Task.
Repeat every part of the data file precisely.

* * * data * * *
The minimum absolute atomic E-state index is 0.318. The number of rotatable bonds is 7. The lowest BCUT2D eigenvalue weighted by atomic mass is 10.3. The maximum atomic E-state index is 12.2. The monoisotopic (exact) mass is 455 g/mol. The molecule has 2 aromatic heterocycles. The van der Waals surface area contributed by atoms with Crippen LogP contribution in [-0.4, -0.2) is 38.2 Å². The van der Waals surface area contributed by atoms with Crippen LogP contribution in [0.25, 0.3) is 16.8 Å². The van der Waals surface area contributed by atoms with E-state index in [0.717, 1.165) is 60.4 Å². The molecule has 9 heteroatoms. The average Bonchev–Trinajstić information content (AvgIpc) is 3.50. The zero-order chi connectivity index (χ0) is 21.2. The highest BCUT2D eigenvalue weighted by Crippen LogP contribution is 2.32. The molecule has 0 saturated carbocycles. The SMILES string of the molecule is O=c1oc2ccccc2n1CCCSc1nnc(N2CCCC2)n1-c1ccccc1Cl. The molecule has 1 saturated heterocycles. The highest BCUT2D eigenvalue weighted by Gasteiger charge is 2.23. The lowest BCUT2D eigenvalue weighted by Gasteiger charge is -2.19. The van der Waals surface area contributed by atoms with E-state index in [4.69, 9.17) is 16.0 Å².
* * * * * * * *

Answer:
The minimum absolute atomic E-state index is 0.318. The number of rotatable bonds is 7. The lowest BCUT2D eigenvalue weighted by atomic mass is 10.3. The maximum atomic E-state index is 12.2. The monoisotopic (exact) mass is 455 g/mol. The molecule has 2 aromatic heterocycles. The van der Waals surface area contributed by atoms with Crippen LogP contribution in [-0.4, -0.2) is 38.2 Å². The van der Waals surface area contributed by atoms with Crippen LogP contribution in [0.25, 0.3) is 16.8 Å². The van der Waals surface area contributed by atoms with E-state index in [0.717, 1.165) is 60.4 Å². The molecule has 9 heteroatoms. The average Bonchev–Trinajstić information content (AvgIpc) is 3.50. The zero-order chi connectivity index (χ0) is 21.2. The highest BCUT2D eigenvalue weighted by Crippen LogP contribution is 2.32. The molecule has 0 saturated carbocycles. The SMILES string of the molecule is O=c1oc2ccccc2n1CCCSc1nnc(N2CCCC2)n1-c1ccccc1Cl. The molecule has 1 saturated heterocycles. The highest BCUT2D eigenvalue weighted by Gasteiger charge is 2.23. The lowest BCUT2D eigenvalue weighted by Gasteiger charge is -2.19. The van der Waals surface area contributed by atoms with E-state index in [4.69, 9.17) is 16.0 Å².